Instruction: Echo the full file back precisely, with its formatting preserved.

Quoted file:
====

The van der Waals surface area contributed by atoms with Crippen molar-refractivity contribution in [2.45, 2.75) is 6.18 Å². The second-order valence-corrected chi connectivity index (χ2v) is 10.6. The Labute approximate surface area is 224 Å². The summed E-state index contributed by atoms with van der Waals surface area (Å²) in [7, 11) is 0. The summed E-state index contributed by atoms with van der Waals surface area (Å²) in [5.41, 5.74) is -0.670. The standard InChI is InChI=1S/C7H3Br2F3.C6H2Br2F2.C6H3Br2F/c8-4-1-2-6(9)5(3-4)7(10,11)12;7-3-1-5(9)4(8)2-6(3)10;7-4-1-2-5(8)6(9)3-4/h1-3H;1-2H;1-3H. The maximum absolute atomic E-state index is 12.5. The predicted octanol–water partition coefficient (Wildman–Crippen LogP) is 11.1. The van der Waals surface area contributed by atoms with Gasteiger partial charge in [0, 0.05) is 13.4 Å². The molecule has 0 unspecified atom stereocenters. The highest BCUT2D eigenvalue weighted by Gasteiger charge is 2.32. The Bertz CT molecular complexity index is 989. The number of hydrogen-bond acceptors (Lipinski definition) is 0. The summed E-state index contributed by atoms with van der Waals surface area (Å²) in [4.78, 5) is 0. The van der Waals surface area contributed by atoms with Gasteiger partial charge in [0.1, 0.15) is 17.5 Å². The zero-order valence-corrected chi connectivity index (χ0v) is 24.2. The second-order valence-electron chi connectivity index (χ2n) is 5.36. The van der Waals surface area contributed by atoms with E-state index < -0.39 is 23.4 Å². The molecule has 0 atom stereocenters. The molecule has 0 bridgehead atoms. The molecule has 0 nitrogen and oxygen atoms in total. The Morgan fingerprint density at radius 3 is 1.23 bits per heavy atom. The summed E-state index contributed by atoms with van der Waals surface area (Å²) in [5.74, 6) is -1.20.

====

The van der Waals surface area contributed by atoms with Crippen molar-refractivity contribution in [2.45, 2.75) is 6.18 Å². The second-order valence-corrected chi connectivity index (χ2v) is 10.6. The Labute approximate surface area is 224 Å². The summed E-state index contributed by atoms with van der Waals surface area (Å²) in [7, 11) is 0. The summed E-state index contributed by atoms with van der Waals surface area (Å²) in [5.41, 5.74) is -0.670. The standard InChI is InChI=1S/C7H3Br2F3.C6H2Br2F2.C6H3Br2F/c8-4-1-2-6(9)5(3-4)7(10,11)12;7-3-1-5(9)4(8)2-6(3)10;7-4-1-2-5(8)6(9)3-4/h1-3H;1-2H;1-3H. The maximum absolute atomic E-state index is 12.5. The predicted octanol–water partition coefficient (Wildman–Crippen LogP) is 11.1. The van der Waals surface area contributed by atoms with Gasteiger partial charge in [0, 0.05) is 13.4 Å². The molecule has 0 unspecified atom stereocenters. The highest BCUT2D eigenvalue weighted by Gasteiger charge is 2.32. The Bertz CT molecular complexity index is 989. The number of hydrogen-bond acceptors (Lipinski definition) is 0. The summed E-state index contributed by atoms with van der Waals surface area (Å²) in [4.78, 5) is 0. The van der Waals surface area contributed by atoms with Gasteiger partial charge in [0.1, 0.15) is 17.5 Å². The zero-order valence-corrected chi connectivity index (χ0v) is 24.2. The second-order valence-electron chi connectivity index (χ2n) is 5.36. The van der Waals surface area contributed by atoms with E-state index < -0.39 is 23.4 Å². The molecule has 0 atom stereocenters. The molecule has 0 bridgehead atoms. The molecule has 0 nitrogen and oxygen atoms in total. The Morgan fingerprint density at radius 3 is 1.23 bits per heavy atom. The summed E-state index contributed by atoms with van der Waals surface area (Å²) in [5.74, 6) is -1.20.